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Sony A5100 sensor review: Uncompromising performance



With the high end A6000 and entry-level A5000 models already in the range, the introduction of the mid-tier A5100 Sony has completed the transition and updating of the old mirrorless NEX models to the new Alpha series. It features a similar 24-Mpix back-illuminated APS-C CMOS sensor with gapless micro-lenses and on-chip PD-AF covering 92% of the image frame paired with the firm’s Bionz X level image processor.

In addition to handling the data from the hybrid AF system, which comprises of 25-contrast detect and 179 phase-detect points, the processor contributes to the 6 fps burst capability (complete with AF tracking) and the ISO 25,600 maximum sensitivity. It’s also responsible for the cameras video-capture capabilities.

Like its high-end sibling the A5100 offers 1080/60/24p video with the pro-level XAVC S codec, which provides bit rates of 50Mbps – significantly higher (and potentially far superior quality) than other recording formats used by earlier models including the A6000. Other attractive features include zebra pattern and manual focus peaking plus it has a flip-out rear 3-in touchscreen LCD, which the A6000 also lacks.

The Sony Alpha A5100 measures 2.63 x 1.19″ (66.7 x 30.2 mm) and weighs 4.09 oz (116 g). It is available now at $699 including the stabilized 16-50mm kit zoom.



Key specifications


  • 24.3-Mpix APS-C Exmor CMOS Sensor
  • BIONZ X processor
  • Fast hybrid AF & 179 phase-detect points
  • ISO 25,600 and 6 fps continuous shooting
  • 3.0″ 921k-dot Tilting touchscreen LCD display
  • Manual focus peaking and zebra function
  • Full HD video capture at 1080p with XAVC S support at 50Mbps
  • Built-In Wi-Fi connectivity with NFC

Measurements: Sony A5100: Excellent sensor performance

The A5100 sensor achieved a DxOMark sensor score of 80 points, a very good score for a 14-bit back-illuminated APS-C sensor and only two points behind the best of its type. Color sensitivity is excellent at 23.8 bits as is the sensor’s low light capabilities. While the 12.7 Ev dynamic range is good, however, it’s still only fairly typical for a modern APS-C size chip; even some of the best Micro Four Thirds sensors such as that found in the flagship Panasonic GH-4 and Olympus EM-1 come close, while even Sony’s 1-inch sensor in the Cyber-shot DSC RX10 is 12.6 Evs.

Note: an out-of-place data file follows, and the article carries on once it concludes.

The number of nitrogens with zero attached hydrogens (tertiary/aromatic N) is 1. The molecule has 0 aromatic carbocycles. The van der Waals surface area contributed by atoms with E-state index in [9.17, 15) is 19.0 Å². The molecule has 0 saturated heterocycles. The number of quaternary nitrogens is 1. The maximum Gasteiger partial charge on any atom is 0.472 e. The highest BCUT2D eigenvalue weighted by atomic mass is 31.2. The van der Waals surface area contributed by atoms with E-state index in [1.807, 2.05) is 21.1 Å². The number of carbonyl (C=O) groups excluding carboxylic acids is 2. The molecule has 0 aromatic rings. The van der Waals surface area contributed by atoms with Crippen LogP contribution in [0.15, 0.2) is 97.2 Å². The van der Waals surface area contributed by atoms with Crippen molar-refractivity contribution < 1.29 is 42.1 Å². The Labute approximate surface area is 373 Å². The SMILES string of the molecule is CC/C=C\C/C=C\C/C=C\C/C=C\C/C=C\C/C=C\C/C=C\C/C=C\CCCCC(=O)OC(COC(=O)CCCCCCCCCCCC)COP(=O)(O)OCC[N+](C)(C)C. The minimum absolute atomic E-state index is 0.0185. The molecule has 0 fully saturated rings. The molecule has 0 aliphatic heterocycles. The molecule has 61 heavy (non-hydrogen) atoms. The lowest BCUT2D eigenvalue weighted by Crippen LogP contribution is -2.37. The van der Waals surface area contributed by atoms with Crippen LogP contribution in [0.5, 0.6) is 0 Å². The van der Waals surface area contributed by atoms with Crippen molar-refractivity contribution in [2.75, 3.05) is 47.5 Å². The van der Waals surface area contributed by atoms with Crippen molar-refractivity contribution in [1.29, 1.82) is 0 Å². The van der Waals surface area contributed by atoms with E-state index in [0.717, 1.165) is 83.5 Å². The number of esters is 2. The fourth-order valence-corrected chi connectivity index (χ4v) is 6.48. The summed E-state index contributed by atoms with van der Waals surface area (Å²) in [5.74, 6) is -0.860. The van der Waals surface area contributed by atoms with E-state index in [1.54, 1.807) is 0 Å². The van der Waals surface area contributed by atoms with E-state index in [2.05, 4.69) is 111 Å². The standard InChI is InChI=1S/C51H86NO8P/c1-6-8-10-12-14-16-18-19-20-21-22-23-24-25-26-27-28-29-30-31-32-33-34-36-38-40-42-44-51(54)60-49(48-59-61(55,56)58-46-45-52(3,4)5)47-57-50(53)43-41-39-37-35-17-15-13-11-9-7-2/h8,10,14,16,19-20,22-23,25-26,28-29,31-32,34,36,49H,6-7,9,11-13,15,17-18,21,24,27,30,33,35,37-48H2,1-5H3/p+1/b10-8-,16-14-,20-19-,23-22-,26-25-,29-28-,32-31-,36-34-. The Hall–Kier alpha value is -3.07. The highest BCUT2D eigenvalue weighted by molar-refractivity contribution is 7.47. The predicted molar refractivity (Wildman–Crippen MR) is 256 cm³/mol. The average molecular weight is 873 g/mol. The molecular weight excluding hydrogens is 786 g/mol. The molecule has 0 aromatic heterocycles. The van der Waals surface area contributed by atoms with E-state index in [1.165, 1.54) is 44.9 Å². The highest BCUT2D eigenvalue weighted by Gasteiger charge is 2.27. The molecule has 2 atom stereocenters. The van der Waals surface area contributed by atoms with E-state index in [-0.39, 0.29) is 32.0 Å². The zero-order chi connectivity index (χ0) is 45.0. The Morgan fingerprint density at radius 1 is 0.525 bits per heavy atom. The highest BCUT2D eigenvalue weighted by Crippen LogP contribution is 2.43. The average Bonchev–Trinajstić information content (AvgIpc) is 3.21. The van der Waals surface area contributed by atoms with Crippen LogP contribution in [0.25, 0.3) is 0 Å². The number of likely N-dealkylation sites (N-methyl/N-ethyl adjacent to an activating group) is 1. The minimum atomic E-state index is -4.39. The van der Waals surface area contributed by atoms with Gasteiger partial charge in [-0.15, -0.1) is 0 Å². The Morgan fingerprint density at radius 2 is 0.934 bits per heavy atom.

Sony A5100 versus Sony SLT Alpha 77 II versus Sony A6000: Rivals firm’s semi pro offerings

With a DxOMark score of 80 points, the A5100 comes extremely close to the company’s SLT Alpha 77 II and the current top-of-the-range A6000 model. Color depth is just behind both models in the labs though in reality the 0.6 bit difference between it and the Alpha A77 II equates to just -0.3 stop and just half that (-0.16 Ev) between the A6000


Dynamic range is also lower. The A77 II performs best here with a +2/3 Ev wider range while the A6000 has a not inconsequential +1/2 stop advantage. In low light however, the semi-silvered mirror of the SLT model accounts for the lower performance of the A77 II while the two mirrorless models are identical.

On balance it looks as if all three share a related sensor.

Sony A5100 versus Olympus OM-D E-M10 versus Panasonic Lumix DMC-GM1

Compared to the $799 Olympus OM-D E-M10 (complete with 14-42mm kit lens) and the seriously small $750 Panasonic DMC-GM1, which use the smaller Micro For Thirds sensor, the A5100 looks very competitive.

That’s not to say the smaller sensor models don’t perform well, as they do, particularly the E-M10 but the A5100 sensor is unquestionably a better performer.

It has almost +2/3 stop improvement in color over the Olympus and nearly 1 stop advantage over the Panasonic. The rival E-M10 comes close in terms of dynamic range; it’s just 0.6 Ev narrower at base but the GM1’s sensor is noticeably -1 Ev less. Arguably the most revealing of all is the disparity in low light capabilities. The Sony has close to +2/3 stop advantage over the Olympus and +1 stop over the Panasonic.


With the introduction of the A5100 Sony appears to have undermined the higher-end A6000 model somewhat with its support for the pro-level XAVC S codec. It’s not as if the A5100 adopts a lesser sensor either. In fact it appears to be the same unit with practically identical imaging performance (and identical AF functionality). Naturally some attractive features of the A6000 are missing, notably the EVF, higher continuous frame rate of up to 11fps and wireless flash control, but if those features aren’t high on your wants list then the A5100 looks like a tempting option.

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